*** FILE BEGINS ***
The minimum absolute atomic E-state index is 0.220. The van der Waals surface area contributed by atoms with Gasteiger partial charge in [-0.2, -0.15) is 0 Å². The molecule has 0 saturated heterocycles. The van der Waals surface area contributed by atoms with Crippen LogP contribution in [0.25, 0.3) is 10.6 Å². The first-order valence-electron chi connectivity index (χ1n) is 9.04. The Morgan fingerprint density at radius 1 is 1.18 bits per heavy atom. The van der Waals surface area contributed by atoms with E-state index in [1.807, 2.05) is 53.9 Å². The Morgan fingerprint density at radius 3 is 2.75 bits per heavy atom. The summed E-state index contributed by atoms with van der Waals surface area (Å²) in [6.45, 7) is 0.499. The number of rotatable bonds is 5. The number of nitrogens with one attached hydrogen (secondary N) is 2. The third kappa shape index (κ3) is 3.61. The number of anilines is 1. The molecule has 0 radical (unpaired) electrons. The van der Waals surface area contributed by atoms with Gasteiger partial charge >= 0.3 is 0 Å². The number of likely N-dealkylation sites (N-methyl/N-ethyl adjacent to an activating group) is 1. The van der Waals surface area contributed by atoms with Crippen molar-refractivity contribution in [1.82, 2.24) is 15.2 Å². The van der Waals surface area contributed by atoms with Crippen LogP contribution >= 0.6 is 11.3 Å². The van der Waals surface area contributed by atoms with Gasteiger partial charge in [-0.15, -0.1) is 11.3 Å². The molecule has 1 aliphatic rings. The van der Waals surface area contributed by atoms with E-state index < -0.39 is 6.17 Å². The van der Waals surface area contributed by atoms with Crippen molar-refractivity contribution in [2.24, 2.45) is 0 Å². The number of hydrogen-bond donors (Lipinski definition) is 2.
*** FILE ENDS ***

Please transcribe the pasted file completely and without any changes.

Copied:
The minimum absolute atomic E-state index is 0.220. The van der Waals surface area contributed by atoms with Gasteiger partial charge in [-0.2, -0.15) is 0 Å². The molecule has 0 saturated heterocycles. The van der Waals surface area contributed by atoms with Crippen LogP contribution in [0.25, 0.3) is 10.6 Å². The first-order valence-electron chi connectivity index (χ1n) is 9.04. The Morgan fingerprint density at radius 1 is 1.18 bits per heavy atom. The van der Waals surface area contributed by atoms with E-state index in [1.807, 2.05) is 53.9 Å². The Morgan fingerprint density at radius 3 is 2.75 bits per heavy atom. The summed E-state index contributed by atoms with van der Waals surface area (Å²) in [6.45, 7) is 0.499. The number of rotatable bonds is 5. The number of nitrogens with one attached hydrogen (secondary N) is 2. The third kappa shape index (κ3) is 3.61. The number of anilines is 1. The molecule has 0 radical (unpaired) electrons. The van der Waals surface area contributed by atoms with Gasteiger partial charge >= 0.3 is 0 Å². The number of likely N-dealkylation sites (N-methyl/N-ethyl adjacent to an activating group) is 1. The van der Waals surface area contributed by atoms with Crippen molar-refractivity contribution in [1.82, 2.24) is 15.2 Å². The van der Waals surface area contributed by atoms with Crippen LogP contribution >= 0.6 is 11.3 Å². The van der Waals surface area contributed by atoms with Gasteiger partial charge in [-0.15, -0.1) is 11.3 Å². The molecule has 1 aliphatic rings. The van der Waals surface area contributed by atoms with E-state index < -0.39 is 6.17 Å². The van der Waals surface area contributed by atoms with Crippen molar-refractivity contribution in [2.24, 2.45) is 0 Å². The number of hydrogen-bond donors (Lipinski definition) is 2.